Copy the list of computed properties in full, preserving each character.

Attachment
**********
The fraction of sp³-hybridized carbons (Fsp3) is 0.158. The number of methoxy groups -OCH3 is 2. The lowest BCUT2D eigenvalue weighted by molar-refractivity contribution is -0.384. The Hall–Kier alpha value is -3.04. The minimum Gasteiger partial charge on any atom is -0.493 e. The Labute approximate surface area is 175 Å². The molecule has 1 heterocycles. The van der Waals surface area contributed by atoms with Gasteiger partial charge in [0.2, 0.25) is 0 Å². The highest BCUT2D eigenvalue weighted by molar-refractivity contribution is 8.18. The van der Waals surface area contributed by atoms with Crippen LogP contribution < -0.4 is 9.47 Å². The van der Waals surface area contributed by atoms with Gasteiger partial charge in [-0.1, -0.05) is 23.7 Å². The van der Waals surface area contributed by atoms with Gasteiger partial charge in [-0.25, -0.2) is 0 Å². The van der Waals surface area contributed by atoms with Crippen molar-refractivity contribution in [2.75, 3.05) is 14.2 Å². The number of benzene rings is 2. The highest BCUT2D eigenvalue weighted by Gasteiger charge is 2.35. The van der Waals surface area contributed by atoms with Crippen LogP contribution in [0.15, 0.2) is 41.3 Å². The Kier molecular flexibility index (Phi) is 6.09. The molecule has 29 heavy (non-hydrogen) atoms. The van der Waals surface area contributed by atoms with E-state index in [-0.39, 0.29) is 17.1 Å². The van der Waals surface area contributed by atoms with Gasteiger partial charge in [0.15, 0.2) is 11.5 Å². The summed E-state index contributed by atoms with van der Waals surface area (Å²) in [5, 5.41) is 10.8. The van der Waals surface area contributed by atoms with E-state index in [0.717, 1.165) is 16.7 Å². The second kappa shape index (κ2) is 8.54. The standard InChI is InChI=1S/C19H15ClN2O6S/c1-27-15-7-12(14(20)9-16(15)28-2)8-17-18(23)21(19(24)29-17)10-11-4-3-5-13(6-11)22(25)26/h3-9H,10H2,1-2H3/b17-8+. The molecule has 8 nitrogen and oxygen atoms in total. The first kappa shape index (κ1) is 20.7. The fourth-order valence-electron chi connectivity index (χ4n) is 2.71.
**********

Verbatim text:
The fraction of sp³-hybridized carbons (Fsp3) is 0.158. The number of methoxy groups -OCH3 is 2. The lowest BCUT2D eigenvalue weighted by molar-refractivity contribution is -0.384. The Hall–Kier alpha value is -3.04. The minimum Gasteiger partial charge on any atom is -0.493 e. The Labute approximate surface area is 175 Å². The molecule has 1 heterocycles. The van der Waals surface area contributed by atoms with Gasteiger partial charge in [0.2, 0.25) is 0 Å². The highest BCUT2D eigenvalue weighted by molar-refractivity contribution is 8.18. The van der Waals surface area contributed by atoms with Crippen LogP contribution < -0.4 is 9.47 Å². The van der Waals surface area contributed by atoms with Gasteiger partial charge in [-0.1, -0.05) is 23.7 Å². The van der Waals surface area contributed by atoms with Gasteiger partial charge in [-0.25, -0.2) is 0 Å². The van der Waals surface area contributed by atoms with Crippen molar-refractivity contribution in [2.75, 3.05) is 14.2 Å². The number of benzene rings is 2. The highest BCUT2D eigenvalue weighted by Gasteiger charge is 2.35. The van der Waals surface area contributed by atoms with Crippen LogP contribution in [0.15, 0.2) is 41.3 Å². The Kier molecular flexibility index (Phi) is 6.09. The molecule has 29 heavy (non-hydrogen) atoms. The van der Waals surface area contributed by atoms with E-state index in [-0.39, 0.29) is 17.1 Å². The van der Waals surface area contributed by atoms with Gasteiger partial charge in [0.15, 0.2) is 11.5 Å². The summed E-state index contributed by atoms with van der Waals surface area (Å²) in [5, 5.41) is 10.8. The van der Waals surface area contributed by atoms with E-state index in [0.717, 1.165) is 16.7 Å². The second kappa shape index (κ2) is 8.54. The standard InChI is InChI=1S/C19H15ClN2O6S/c1-27-15-7-12(14(20)9-16(15)28-2)8-17-18(23)21(19(24)29-17)10-11-4-3-5-13(6-11)22(25)26/h3-9H,10H2,1-2H3/b17-8+. The molecule has 8 nitrogen and oxygen atoms in total. The first kappa shape index (κ1) is 20.7. The fourth-order valence-electron chi connectivity index (χ4n) is 2.71.